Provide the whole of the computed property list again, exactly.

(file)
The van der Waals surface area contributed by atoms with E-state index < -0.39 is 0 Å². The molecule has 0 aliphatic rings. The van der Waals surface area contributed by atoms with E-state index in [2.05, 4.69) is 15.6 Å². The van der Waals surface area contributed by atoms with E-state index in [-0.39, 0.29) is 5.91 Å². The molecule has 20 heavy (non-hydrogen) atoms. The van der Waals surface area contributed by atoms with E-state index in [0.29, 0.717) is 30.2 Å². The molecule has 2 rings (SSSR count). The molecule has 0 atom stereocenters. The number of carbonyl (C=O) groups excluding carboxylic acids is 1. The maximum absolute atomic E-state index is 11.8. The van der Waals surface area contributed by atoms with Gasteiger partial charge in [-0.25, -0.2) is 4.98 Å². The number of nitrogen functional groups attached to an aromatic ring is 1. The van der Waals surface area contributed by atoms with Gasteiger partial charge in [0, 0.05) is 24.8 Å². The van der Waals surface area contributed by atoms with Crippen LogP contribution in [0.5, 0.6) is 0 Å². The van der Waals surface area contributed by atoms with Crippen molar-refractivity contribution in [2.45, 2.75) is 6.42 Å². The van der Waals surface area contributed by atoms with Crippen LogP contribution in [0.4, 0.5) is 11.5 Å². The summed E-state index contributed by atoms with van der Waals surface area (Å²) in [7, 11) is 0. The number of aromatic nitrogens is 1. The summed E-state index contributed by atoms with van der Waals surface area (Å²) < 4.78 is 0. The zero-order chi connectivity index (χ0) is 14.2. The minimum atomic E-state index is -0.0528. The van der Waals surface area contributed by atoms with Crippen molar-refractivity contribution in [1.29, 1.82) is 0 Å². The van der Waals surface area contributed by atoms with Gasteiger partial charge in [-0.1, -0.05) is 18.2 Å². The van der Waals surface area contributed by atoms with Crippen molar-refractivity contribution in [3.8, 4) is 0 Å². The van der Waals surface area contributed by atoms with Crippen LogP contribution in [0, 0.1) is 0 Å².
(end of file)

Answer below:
The van der Waals surface area contributed by atoms with E-state index < -0.39 is 0 Å². The molecule has 0 aliphatic rings. The van der Waals surface area contributed by atoms with E-state index in [2.05, 4.69) is 15.6 Å². The van der Waals surface area contributed by atoms with E-state index in [-0.39, 0.29) is 5.91 Å². The molecule has 20 heavy (non-hydrogen) atoms. The van der Waals surface area contributed by atoms with E-state index in [0.29, 0.717) is 30.2 Å². The molecule has 2 rings (SSSR count). The molecule has 0 atom stereocenters. The number of carbonyl (C=O) groups excluding carboxylic acids is 1. The maximum absolute atomic E-state index is 11.8. The van der Waals surface area contributed by atoms with Gasteiger partial charge in [-0.25, -0.2) is 4.98 Å². The number of nitrogen functional groups attached to an aromatic ring is 1. The van der Waals surface area contributed by atoms with Gasteiger partial charge in [0, 0.05) is 24.8 Å². The van der Waals surface area contributed by atoms with Crippen LogP contribution in [0.5, 0.6) is 0 Å². The van der Waals surface area contributed by atoms with Crippen molar-refractivity contribution in [2.45, 2.75) is 6.42 Å². The van der Waals surface area contributed by atoms with Crippen LogP contribution in [0.4, 0.5) is 11.5 Å². The summed E-state index contributed by atoms with van der Waals surface area (Å²) in [7, 11) is 0. The number of aromatic nitrogens is 1. The summed E-state index contributed by atoms with van der Waals surface area (Å²) < 4.78 is 0. The zero-order chi connectivity index (χ0) is 14.2. The minimum atomic E-state index is -0.0528. The van der Waals surface area contributed by atoms with Crippen molar-refractivity contribution in [1.29, 1.82) is 0 Å². The van der Waals surface area contributed by atoms with Gasteiger partial charge in [-0.1, -0.05) is 18.2 Å². The van der Waals surface area contributed by atoms with Crippen molar-refractivity contribution in [3.8, 4) is 0 Å². The van der Waals surface area contributed by atoms with Crippen LogP contribution in [0, 0.1) is 0 Å².